My friend, fellow teacher Amy, and I decided to splurge a bit and try what seems to be a fairly unique restaurant, not just in Arequipa, but in South America. Sonccollay is located on the Plaza de Armas and is listed as a “pre-Inkan” restaurant, serving the traditional foods of the Andean region. I was most interested in the cuy–local guinea pig. I’d had it earlier in the week, but it was fried and I wanted to try a traditional roasted dish.
Amy and I had each met the owner, while we were on separate free walking tours. The tour ends at the restaurant, which has an impressive view of the plaza below and the surrounding mountains. The owner is personable with a commanding voice, but seemed quite disheveled and stressed both times I saw him. He seems to run the restaurant almost entirely alone!
While I had a good time (mostly because of good company) and enjoyed the food, I’m not sure if I can recommend the restaurant. It was a bit over-priced and we waited almost 2 hours to eat, despite being one of the few diners. They also took almost all my cash, since they had “trouble” accepting credit cards, though the menu had indicated that they did. I also felt the owner was openly disappointed with our orders–we hadn’t spent enough money to satisfy him. I won’t go back.
Do not expect beef, chicken, garlic, onions or cilantro when eating here. The main meats are alpaca, cuy, duck and “river shrimp.” And everything is a little charred, typical of the use of stone and wood logs. Most of the reviews I read simply raved about the food, but I thought it was good, but not fantastic. Of course, I’m really put out by being expected to wait a long time to order and receive food in what was clearly not a busy night. I also felt I was slightly over charged based on the menu prices.
There are highlights, however. The restaurant seats diners on a second story balcony over looking the Plaza de Armas. It’s great for people watching and we even observed the ceremony to take down the flags in the courtyard. The owner will give you a brief tour of the kitchen, which should not be missed. And the view from the roof is simply spectacular.
Those who follow this blog probably also know my slogan: “Traveling the World, one bite at a time.” I’ll taste almost anything at least once. This week, I’ve crossed two more culinary milestones off my list: Cuy and Alpaca.
I’ll start with the Alpaca. It was a steak filet (lomo), grilled (asado) and served medium with a fresh vegetable sauce and french fries (papas fritas). Alpaca is a very lean meat, much like deer, so roasting needs to be slow. Overcooking could quickly dry out and toughen this meat. Fortunately, my chef was an old hand and I suffered neither issue, though it seems to be a naturally tough meat and I neede a knife to cut it. Despite the outward resemblance to deer, the meat was mild with no gamey taste. It was much like beef, frankly, and I’m not sure I could tell the difference. It was flavorful. I can recommend it!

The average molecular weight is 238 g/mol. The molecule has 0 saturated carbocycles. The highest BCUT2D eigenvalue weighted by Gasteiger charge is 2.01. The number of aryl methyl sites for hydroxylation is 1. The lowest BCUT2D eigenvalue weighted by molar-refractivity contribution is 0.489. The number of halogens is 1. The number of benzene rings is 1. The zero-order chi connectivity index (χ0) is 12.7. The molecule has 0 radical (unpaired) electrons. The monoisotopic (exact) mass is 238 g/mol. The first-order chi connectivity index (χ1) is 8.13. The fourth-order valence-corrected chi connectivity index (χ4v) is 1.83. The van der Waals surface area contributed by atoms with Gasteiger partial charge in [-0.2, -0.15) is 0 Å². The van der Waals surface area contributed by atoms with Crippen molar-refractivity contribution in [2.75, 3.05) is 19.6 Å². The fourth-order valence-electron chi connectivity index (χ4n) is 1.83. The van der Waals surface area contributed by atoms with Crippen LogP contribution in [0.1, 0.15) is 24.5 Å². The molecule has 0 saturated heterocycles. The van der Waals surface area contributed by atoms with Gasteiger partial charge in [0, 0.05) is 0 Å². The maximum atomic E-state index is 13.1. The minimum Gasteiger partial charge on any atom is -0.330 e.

The cuy was not quite as I was expecting. First, let me explain that cuy is guinea pig, native to the Andes and once a staple in this area. I was ordering from a menu entirely in Spanish, so sometimes I’m a tad surprised by the resulting dish. Good thing I’ll eat almost anything. I’d expected the cuy to be roasted, which is traditional. This was deep fried filets, dipped first in cornmeal. I suspect the same cornmeal is used for trout. Tucha is very popular here and it’s usually deep fried. I detected a fishy smell with the first bite, which was disappointing. This turned out to be a very fatty piece of meat, so deep frying made for a somewhat greasy, heavy dish. After a few bites, I pulled away the breading and fatty skin and just ate the small amount of meat remaining, which, tasted like dark meat chicken. Isn’t that always the way? The saving grace to the meal was the creamy “Andean herb” sauce. It looked like it might taste too “green” but proved mild with a hint of mint. I used a couple of the ubiquitous french fries to sop up the last of the sauce, though I left most of the fatty skin and breading.
I’m going to have to give cuy another try, but find a roasted dish. I’m dining with a friend Sunday, so may try it then.
I’ve officially tried the top two dishes in Peru: ceviche (fish “cooked” in lemon or lime juice. Also spelled cebiche here since the v and b sounds are the same and, hence, interchangeable) and lomo saltado (stir fried beef with french fries). I like them both and I can buy them at the grocery’s prepared foods section. Other delicacies I can buy there include Rocoto Relleno (Stuffed Spicy Peppers), Pollo a la Brasa (Roasted Chicken) and Causa (a type of Potato Casserole). Remember this is the land of potatoes, so they are served with everything (much as when I was growing up!).
I don’t really eat out that often. I buy prepared foods at the grocery and rely on fresh fruits and vegetables, nuts, tuna and crackers in my room. I’ve got access to an extremely ill-equipped kitchen (for example, we have 2 forks, 2 plates, one glass and about 2 dozen coffee mugs), so I mostly use the fridge for yogurt, take out food, cheese and hard boiled eggs (which I boil in my electric kettle). I only got out to eat about once a week or less. Remember, I’m a poor teacher trying to live within my means! But even a trip to the grocery or a walk down the street in Arequipa can be a cultural experience. These are just a few food related photos I’ve not posted.